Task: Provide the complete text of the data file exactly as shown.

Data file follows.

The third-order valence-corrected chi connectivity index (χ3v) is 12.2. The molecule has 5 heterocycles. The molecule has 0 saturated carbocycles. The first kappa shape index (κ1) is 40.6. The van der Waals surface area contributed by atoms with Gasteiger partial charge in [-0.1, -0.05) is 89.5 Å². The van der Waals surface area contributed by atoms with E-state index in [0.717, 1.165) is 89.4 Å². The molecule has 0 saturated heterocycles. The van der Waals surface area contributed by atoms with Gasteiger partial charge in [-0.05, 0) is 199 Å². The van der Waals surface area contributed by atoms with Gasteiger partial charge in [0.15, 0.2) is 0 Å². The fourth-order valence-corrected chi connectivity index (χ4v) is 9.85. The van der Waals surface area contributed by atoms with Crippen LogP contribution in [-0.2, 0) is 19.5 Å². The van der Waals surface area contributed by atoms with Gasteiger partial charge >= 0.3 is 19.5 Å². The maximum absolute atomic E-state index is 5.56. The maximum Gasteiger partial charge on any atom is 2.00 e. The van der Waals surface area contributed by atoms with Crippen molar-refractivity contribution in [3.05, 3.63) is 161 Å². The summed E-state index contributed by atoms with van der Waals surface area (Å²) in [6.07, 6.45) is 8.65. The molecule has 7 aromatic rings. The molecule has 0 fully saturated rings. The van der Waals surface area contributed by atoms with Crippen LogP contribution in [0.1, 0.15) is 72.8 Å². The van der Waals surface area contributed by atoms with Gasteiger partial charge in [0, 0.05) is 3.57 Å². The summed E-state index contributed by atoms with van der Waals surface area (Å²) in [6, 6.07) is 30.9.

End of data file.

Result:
The third-order valence-corrected chi connectivity index (χ3v) is 12.2. The molecule has 5 heterocycles. The molecule has 0 saturated carbocycles. The first kappa shape index (κ1) is 40.6. The van der Waals surface area contributed by atoms with Gasteiger partial charge in [-0.1, -0.05) is 89.5 Å². The van der Waals surface area contributed by atoms with E-state index in [0.717, 1.165) is 89.4 Å². The molecule has 0 saturated heterocycles. The van der Waals surface area contributed by atoms with Gasteiger partial charge in [-0.05, 0) is 199 Å². The van der Waals surface area contributed by atoms with Gasteiger partial charge in [0.15, 0.2) is 0 Å². The fourth-order valence-corrected chi connectivity index (χ4v) is 9.85. The van der Waals surface area contributed by atoms with Crippen LogP contribution in [-0.2, 0) is 19.5 Å². The van der Waals surface area contributed by atoms with Gasteiger partial charge >= 0.3 is 19.5 Å². The maximum absolute atomic E-state index is 5.56. The maximum Gasteiger partial charge on any atom is 2.00 e. The van der Waals surface area contributed by atoms with Crippen molar-refractivity contribution in [3.05, 3.63) is 161 Å². The summed E-state index contributed by atoms with van der Waals surface area (Å²) in [6.07, 6.45) is 8.65. The molecule has 7 aromatic rings. The molecule has 0 fully saturated rings. The van der Waals surface area contributed by atoms with Crippen LogP contribution in [0.1, 0.15) is 72.8 Å². The van der Waals surface area contributed by atoms with Gasteiger partial charge in [0, 0.05) is 3.57 Å². The summed E-state index contributed by atoms with van der Waals surface area (Å²) in [6, 6.07) is 30.9.